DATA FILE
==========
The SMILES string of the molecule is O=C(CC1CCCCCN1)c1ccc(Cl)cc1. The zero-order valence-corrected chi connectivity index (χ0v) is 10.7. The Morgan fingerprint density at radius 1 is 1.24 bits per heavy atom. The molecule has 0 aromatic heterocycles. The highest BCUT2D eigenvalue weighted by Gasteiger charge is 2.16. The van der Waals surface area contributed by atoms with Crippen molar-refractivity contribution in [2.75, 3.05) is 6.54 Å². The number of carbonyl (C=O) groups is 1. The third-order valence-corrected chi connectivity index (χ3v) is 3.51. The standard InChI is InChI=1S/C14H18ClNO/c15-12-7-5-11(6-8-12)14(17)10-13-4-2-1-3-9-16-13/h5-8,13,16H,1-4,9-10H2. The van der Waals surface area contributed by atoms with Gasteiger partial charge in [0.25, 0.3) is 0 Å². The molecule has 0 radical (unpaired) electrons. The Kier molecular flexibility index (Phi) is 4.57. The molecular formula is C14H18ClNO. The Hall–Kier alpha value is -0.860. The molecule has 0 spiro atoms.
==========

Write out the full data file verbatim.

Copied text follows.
The SMILES string of the molecule is O=C(CC1CCCCCN1)c1ccc(Cl)cc1. The zero-order valence-corrected chi connectivity index (χ0v) is 10.7. The Morgan fingerprint density at radius 1 is 1.24 bits per heavy atom. The molecule has 0 aromatic heterocycles. The highest BCUT2D eigenvalue weighted by Gasteiger charge is 2.16. The van der Waals surface area contributed by atoms with Crippen molar-refractivity contribution in [2.75, 3.05) is 6.54 Å². The number of carbonyl (C=O) groups is 1. The third-order valence-corrected chi connectivity index (χ3v) is 3.51. The standard InChI is InChI=1S/C14H18ClNO/c15-12-7-5-11(6-8-12)14(17)10-13-4-2-1-3-9-16-13/h5-8,13,16H,1-4,9-10H2. The van der Waals surface area contributed by atoms with Gasteiger partial charge in [0.25, 0.3) is 0 Å². The molecule has 0 radical (unpaired) electrons. The Kier molecular flexibility index (Phi) is 4.57. The molecular formula is C14H18ClNO. The Hall–Kier alpha value is -0.860. The molecule has 0 spiro atoms.